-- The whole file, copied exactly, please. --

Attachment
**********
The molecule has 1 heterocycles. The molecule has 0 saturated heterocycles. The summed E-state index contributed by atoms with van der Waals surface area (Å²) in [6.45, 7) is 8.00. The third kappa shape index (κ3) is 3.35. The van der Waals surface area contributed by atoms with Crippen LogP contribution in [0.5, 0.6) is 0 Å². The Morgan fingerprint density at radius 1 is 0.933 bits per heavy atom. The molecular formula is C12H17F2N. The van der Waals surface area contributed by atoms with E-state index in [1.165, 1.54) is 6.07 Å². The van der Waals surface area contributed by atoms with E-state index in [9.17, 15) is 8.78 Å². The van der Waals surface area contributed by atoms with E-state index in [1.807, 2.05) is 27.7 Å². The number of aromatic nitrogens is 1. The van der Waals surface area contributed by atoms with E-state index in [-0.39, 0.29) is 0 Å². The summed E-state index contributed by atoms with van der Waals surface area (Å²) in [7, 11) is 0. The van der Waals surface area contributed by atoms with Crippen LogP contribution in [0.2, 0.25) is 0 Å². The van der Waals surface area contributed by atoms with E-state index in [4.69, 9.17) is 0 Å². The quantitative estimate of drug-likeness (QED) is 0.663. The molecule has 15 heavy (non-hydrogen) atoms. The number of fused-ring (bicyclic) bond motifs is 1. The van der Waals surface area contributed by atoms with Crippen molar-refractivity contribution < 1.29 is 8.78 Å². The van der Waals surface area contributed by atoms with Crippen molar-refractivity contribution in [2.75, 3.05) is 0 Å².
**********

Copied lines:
The molecule has 1 heterocycles. The molecule has 0 saturated heterocycles. The summed E-state index contributed by atoms with van der Waals surface area (Å²) in [6.45, 7) is 8.00. The third kappa shape index (κ3) is 3.35. The van der Waals surface area contributed by atoms with Crippen LogP contribution in [0.5, 0.6) is 0 Å². The Morgan fingerprint density at radius 1 is 0.933 bits per heavy atom. The molecular formula is C12H17F2N. The van der Waals surface area contributed by atoms with E-state index in [1.165, 1.54) is 6.07 Å². The van der Waals surface area contributed by atoms with E-state index in [9.17, 15) is 8.78 Å². The van der Waals surface area contributed by atoms with E-state index in [1.807, 2.05) is 27.7 Å². The number of aromatic nitrogens is 1. The van der Waals surface area contributed by atoms with E-state index in [-0.39, 0.29) is 0 Å². The summed E-state index contributed by atoms with van der Waals surface area (Å²) in [7, 11) is 0. The van der Waals surface area contributed by atoms with Crippen LogP contribution in [0.2, 0.25) is 0 Å². The van der Waals surface area contributed by atoms with E-state index in [4.69, 9.17) is 0 Å². The quantitative estimate of drug-likeness (QED) is 0.663. The molecule has 15 heavy (non-hydrogen) atoms. The number of fused-ring (bicyclic) bond motifs is 1. The van der Waals surface area contributed by atoms with Crippen molar-refractivity contribution < 1.29 is 8.78 Å². The van der Waals surface area contributed by atoms with Crippen molar-refractivity contribution in [2.75, 3.05) is 0 Å².